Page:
Euan

Euan YPSPHometown: Inverness

Education: Millburn Academy

Sport:  Rugby, football, cycling

Coaching and volunteering: Highland Rugby minis coach, Young Ambassador, Sports Leader with High Life Highland

Club: Highland Rugby Club, Raigmore United Football Club

Hobbies: I love music, playing and listening. I play the drums and guitar. I also like photographing cars.

Proudest achievement: Using my experience and qualifications to help lead sports activities at the Covid-19 Key worker hubs.

Future aspirations: I would like to continue my love of sport by training to be a P.E teacher where I can help develop the next generation of sports stars.

Interesting fact: I have spent a day cycling through paddy fields in Vietnam and had a Vietnamese Dominos pizza after.

 

Q&A with Euan

 

What sports are you involved in and what is it that you love about it?

I coach rugby for Highland Rugby Club working with the minis each week. I really enjoy working with the younger players and seeing them improve their skills each week. I am proud to represent the club and support the next generation of rugby players.

I am also part of a school football team that meets each Friday and take part in local friendly fixtures. As a sport Ambassador in school, I am also involved in the leading of extracurricular activities and inter-house competitions.

What motivated you to be part of the Young People’s Sport Panel?

I was aware of the great work of the previous Young People’s Sports Panel. As I am passionate about sport it sounded like a good opportunity to work with others across Scotland to develop sport and represent the voice of young people. I was also attracted to the possibility of working directly with people working at a national level in sport development and influence decision making.

​​​​​​​What do you think of the YPSP so far and what work are you involved in?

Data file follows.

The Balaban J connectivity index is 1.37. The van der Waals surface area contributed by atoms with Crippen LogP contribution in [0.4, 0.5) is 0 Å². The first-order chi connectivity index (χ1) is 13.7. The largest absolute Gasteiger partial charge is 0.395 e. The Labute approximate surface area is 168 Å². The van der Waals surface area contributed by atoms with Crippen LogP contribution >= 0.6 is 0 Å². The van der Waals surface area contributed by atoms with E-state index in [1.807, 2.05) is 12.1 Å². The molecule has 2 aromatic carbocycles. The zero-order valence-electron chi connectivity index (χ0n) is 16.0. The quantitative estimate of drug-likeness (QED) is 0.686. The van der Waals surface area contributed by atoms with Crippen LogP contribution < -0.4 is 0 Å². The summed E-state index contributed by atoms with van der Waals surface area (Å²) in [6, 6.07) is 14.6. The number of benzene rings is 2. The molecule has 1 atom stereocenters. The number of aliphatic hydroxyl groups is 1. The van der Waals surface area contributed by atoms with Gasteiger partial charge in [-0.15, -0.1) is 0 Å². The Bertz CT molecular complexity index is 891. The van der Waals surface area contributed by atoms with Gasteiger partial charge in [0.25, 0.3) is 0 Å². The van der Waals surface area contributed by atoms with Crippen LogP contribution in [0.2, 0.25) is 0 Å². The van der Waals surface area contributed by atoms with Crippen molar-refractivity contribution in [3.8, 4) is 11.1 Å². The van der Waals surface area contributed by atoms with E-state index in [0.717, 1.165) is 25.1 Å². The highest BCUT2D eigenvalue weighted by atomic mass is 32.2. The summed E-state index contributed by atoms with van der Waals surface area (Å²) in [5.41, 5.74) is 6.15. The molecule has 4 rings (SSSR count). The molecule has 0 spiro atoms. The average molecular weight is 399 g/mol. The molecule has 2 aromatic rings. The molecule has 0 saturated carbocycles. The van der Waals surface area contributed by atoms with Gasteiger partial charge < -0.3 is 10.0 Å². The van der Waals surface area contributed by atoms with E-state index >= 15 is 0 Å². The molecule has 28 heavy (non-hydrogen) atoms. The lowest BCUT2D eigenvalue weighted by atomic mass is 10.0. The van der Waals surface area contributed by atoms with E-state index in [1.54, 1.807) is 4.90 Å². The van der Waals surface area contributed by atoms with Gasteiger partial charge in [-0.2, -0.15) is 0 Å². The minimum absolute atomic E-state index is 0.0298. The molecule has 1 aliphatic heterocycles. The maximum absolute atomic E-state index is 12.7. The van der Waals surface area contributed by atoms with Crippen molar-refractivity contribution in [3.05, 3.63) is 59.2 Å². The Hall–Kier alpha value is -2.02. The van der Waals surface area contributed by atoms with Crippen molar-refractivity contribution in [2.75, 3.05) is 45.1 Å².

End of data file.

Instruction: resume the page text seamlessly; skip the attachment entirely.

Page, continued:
I have thoroughly enjoyed my time working with the Panel so far, albeit the meetings have all been online. I am really looking forward to meeting everyone in person and getting a chance to know each other. My particular focus is on ‘access to sport’. Initial discussions have centred around kit and how we might help young people have access to kit to enable them to take part in sport and avoid the potential cost barrier.

What do you think are (some of) the big challenges facing young people in Scotland today?

One of the biggest challenges for young people today is managing the changes and adaptations required because of the coronavirus e.g., opportunities for socialising, employment/training opportunities and the ability to attend sports clubs. Social media has many benefits for young people but it also brings along many challenges. These challenges include peer pressure, trolling and exploitation.

How do you think sport can help support young people in Scotland?

Sport gives young people new social opportunities, a chance to connect with others, develop important life skills and it also improves their physical and mental health. The wide range of sports that we have available has been demonstrated in the recent Olympic and Paralympic Games. This is a great example of the wide range of activities young people can participate in. It also provides great role models and aspiration.

If you could change one thing about sport in Scotland, what would it be?

I would make sport more accessible to everyone. This could be done by providing transport to those who need it, supplying extra kit, making use of online video calls for participants who live further away e.g., during a fitness session. Other examples could be widening the choice of sport in schools and more access to changing/shower facilities which is seen as a potential barrier for those cycling to work//school.

Is there a role model who inspires you? What is it about them that you admire?

A key role model for me is Sir Andy Murray. I admire the huge amount of training he does in order to succeed and his determination to keep going despite many setbacks. I also admire how he uses his position to promote gender equality in sport e.g., calling for equal prize money and appointing a female coach as part of his team.

Date published: 19 November 2020
Date updated: 02 December 2021

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